With more than 40,000 students spread across Melbourne, Victoria University is ranked among the world’s top 2 percent of universities. As vice president for students, infrastructure and digital technologies, professor Richard Constantine is responsible for an ambitious change program that is rewriting how higher education services its student body.
What is an example of a recent project you’ve embarked on using partners?
We’ve launched a $15 million project, the VU Digital Campus, which is all about upgrading and building the foundations for our digital campus infrastructure. It incorporates everything from a data centre upgrade to the wi-fi and also telepresence units.
It is quite instrumental in building the foundation, and it is an innovation layer on top of which everything from then on is possible.
The deal was negotiated with Cisco directly, but the fulfillment and implementation was carved off via Cisco to Optus and Dimension Data. So they are the arms and legs on campus doing the actual projects.
What do you look for in a partner?
They have got to have an idea about our business. The peculiar thing for the university is we are upgrading the network while we are live, and we have a number of key things that happen, such as exams, that can’t be moved.
And you have to work around those key periods. And you want an integrator to understand that. There is a lot of work done after hours because we just can’t allow it during the day.
How do you determine if a partner can meet your requirements?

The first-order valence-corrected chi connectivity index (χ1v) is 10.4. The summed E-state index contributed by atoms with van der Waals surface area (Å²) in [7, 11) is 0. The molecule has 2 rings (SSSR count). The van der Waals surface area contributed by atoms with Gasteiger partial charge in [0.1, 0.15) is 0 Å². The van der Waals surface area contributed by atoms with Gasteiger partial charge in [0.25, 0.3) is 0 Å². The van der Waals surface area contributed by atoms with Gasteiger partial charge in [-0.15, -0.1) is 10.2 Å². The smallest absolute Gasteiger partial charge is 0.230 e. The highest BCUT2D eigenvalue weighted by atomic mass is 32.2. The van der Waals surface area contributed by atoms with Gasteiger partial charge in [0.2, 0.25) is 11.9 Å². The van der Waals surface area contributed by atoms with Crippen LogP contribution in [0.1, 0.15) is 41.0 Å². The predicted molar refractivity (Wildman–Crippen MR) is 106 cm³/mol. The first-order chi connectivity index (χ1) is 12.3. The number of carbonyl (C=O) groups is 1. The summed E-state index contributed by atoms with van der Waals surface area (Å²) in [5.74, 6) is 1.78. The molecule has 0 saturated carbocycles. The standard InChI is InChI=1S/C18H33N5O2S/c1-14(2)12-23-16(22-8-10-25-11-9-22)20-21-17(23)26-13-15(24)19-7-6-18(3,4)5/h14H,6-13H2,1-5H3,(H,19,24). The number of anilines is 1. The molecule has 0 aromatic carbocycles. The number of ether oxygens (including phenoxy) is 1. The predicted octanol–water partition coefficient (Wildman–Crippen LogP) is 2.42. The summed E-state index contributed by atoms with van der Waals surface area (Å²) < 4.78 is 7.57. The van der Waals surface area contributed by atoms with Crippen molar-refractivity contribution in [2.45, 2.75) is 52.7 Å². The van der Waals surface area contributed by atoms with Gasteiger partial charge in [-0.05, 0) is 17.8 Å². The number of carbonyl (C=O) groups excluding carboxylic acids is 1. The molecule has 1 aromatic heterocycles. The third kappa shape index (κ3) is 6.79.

Reference checking is critical, including where have they performed the work. If a partner has upgraded a network in a hospital, which is a bit more critical than us, then that is a big tick. Also, in the early days it was about putting the technology in, and you didn’t care about the change management aspect.
Nowadays you take the technical expertise as a given. What is not verified is the change management and how do they deal with the users. It is all that side that is absolutely critical now.
Will your use of partners increase in the future?
I see it increasing. And the reason is that whilst it is becoming simpler for people to use technology, the actual implementation of things is complex. And there is no way that we could afford to train all our staff across the range of skills they need to perform all those complex tasks.
And I can only see it becoming more and more complicated. And do you want to invest when in 12 or 24 months you will throw out that appliance and get another one from another vendor?